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First Known Use of bone

Noun

before the 12th century, in the meaning defined at sense 1a

Verb

15th century, in the meaning defined at transitive sense 1

Adverb

circa 1825, in the meaning defined above

History and Etymology for bone

Noun

Middle English bon, going back to Old English bān, going back to Germanic *baina- (whence also Old Frisian & Old Saxon bēn "bone," Old High German bein "bone, leg," Old Norse bein "bone" and probably beinn "straight"), perhaps going back to Indo-European *bhoi̯H-n-o-, a derivative of a verbal base *bhei̯H- "strike, hew," whence, with varying suffixation, Old Irish benaid "(s/he) hews, cuts," robíth "(it) has been struck," Middle Breton benaff "(I) cut," Latin perfinēs (glossed by the Roman grammarian Festus as perfringās "you should break") and probably Old Church Slavic bijǫ, biti "to hit"

Note: Germanic lacks an outcome of Indo-European *h2ost- "bone" (see osteo-), and it has been theorized that the etymon was replaced by *bhoi̯H-n-o-, used attributively in the sense "broken off," first with Germanic *ast-a- "branch" and then, with homonymous *ast- "bone" (the expected outcome of *h2ost-); the meaning "straight" seen in Old Norse beinn may have been an intermediary stage.

Verb

derivative of bone entry 1

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Dictionary Entries near bone

bond timber

bonduc

bondwoman

bone

Bone

bone-ace

Bone Age

Statistics for bone

Last Updated

23 Apr 2019

Look-up Popularity

Time Traveler for bone

The first known use of bone was before the 12th century

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More Definitions for bone

bone

noun

English Language Learners Definition of bone

 (Entry 1 of 3)

: any one of the hard pieces that form the frame (called a skeleton) inside a person's or animal's body
: the hard material that bones are made of

bone

verb

English Language Learners Definition of bone (Entry 2 of 3)

: to remove the bones from (a fish or meat)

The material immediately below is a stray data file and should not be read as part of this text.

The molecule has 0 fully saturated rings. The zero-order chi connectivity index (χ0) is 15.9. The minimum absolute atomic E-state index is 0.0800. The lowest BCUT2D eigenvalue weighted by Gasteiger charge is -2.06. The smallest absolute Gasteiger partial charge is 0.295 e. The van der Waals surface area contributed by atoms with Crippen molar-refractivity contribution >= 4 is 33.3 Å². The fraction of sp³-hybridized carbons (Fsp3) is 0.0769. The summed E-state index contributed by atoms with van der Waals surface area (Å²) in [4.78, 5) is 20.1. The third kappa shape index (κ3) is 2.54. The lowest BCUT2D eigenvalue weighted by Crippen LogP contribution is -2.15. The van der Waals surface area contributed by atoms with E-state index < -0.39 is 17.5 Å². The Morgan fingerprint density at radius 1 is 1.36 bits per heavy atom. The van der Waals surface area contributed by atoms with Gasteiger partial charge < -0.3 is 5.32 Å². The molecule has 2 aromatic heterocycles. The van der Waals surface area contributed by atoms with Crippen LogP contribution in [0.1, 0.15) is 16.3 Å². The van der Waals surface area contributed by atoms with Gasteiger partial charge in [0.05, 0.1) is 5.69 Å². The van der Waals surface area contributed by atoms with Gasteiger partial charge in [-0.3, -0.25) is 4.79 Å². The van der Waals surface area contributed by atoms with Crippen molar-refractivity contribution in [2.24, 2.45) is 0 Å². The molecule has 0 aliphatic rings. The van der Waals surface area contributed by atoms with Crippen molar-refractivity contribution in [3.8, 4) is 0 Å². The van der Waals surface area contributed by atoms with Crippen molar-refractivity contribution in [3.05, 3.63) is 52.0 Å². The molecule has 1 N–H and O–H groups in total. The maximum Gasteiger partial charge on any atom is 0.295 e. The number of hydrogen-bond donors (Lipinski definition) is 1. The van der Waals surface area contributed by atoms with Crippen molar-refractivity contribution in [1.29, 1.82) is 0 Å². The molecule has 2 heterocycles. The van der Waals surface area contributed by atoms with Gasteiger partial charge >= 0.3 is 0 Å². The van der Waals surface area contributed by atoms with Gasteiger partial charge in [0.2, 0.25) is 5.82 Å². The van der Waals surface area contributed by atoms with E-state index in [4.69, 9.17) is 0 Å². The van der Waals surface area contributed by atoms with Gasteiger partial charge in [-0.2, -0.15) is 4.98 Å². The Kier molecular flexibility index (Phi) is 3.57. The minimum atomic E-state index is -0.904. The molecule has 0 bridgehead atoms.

bone

adverb

English Language Learners Definition of bone (Entry 3 of 3)

: extremely or very : completely or totally

bone

noun
\ ˈbōn How to pronounce bone (audio) \

Kids Definition of bone

 (Entry 1 of 2)

1 : any of the hard pieces that form the skeleton of most animals the bones of the arm
2 : the hard material of which the skeleton of most animals is formed a piece of bone

Other Words from bone

boneless \ -​ləs \ adjective

bone

verb
boned; boning

Kids Definition of bone (Entry 2 of 2)

: to remove the bones from bone a fish

bone

noun, often attributive
\ ˈbōn How to pronounce bone (audio) \

Medical Definition of bone

1 : one of the hard parts of the skeleton of a vertebrate a shoulder bone the bones of the arm
2 : any of various hard animal substances or structures (as baleen or ivory) akin to or resembling bone
3 : the hard largely calcareous connective tissue of which the adult skeleton of most vertebrates is chiefly composed cancellous bone compact bone — compare cartilage sense 1

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More from Merriam-Webster on bone

Thesaurus: All synonyms and antonyms for bone

Spanish Central: Translation of bone

Nglish: Translation of bone for Spanish Speakers

Britannica English: Translation of bone for Arabic Speakers

Britannica.com: Encyclopedia article about bone

Comments on bone